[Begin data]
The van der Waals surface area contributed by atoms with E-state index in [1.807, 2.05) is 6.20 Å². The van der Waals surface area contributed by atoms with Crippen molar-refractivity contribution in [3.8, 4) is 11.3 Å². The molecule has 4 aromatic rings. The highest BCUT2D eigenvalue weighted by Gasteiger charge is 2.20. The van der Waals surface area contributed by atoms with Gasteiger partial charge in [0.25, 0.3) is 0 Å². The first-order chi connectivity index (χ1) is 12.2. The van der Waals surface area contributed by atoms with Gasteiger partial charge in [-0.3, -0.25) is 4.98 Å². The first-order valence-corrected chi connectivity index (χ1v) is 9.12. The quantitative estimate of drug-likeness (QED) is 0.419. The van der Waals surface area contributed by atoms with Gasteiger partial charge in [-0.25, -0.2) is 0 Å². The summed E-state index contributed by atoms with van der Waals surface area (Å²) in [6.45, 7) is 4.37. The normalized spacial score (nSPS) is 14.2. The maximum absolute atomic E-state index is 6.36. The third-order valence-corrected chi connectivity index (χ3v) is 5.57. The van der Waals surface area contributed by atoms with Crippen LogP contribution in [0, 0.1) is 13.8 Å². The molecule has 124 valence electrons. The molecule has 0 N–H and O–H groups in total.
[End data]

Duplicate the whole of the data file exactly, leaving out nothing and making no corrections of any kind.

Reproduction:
The van der Waals surface area contributed by atoms with E-state index in [1.807, 2.05) is 6.20 Å². The van der Waals surface area contributed by atoms with Crippen molar-refractivity contribution in [3.8, 4) is 11.3 Å². The molecule has 4 aromatic rings. The highest BCUT2D eigenvalue weighted by Gasteiger charge is 2.20. The van der Waals surface area contributed by atoms with Gasteiger partial charge in [0.25, 0.3) is 0 Å². The first-order chi connectivity index (χ1) is 12.2. The van der Waals surface area contributed by atoms with Gasteiger partial charge in [-0.3, -0.25) is 4.98 Å². The first-order valence-corrected chi connectivity index (χ1v) is 9.12. The quantitative estimate of drug-likeness (QED) is 0.419. The van der Waals surface area contributed by atoms with Gasteiger partial charge in [-0.25, -0.2) is 0 Å². The summed E-state index contributed by atoms with van der Waals surface area (Å²) in [6.45, 7) is 4.37. The normalized spacial score (nSPS) is 14.2. The maximum absolute atomic E-state index is 6.36. The third-order valence-corrected chi connectivity index (χ3v) is 5.57. The van der Waals surface area contributed by atoms with Crippen LogP contribution in [0, 0.1) is 13.8 Å². The molecule has 124 valence electrons. The molecule has 0 N–H and O–H groups in total.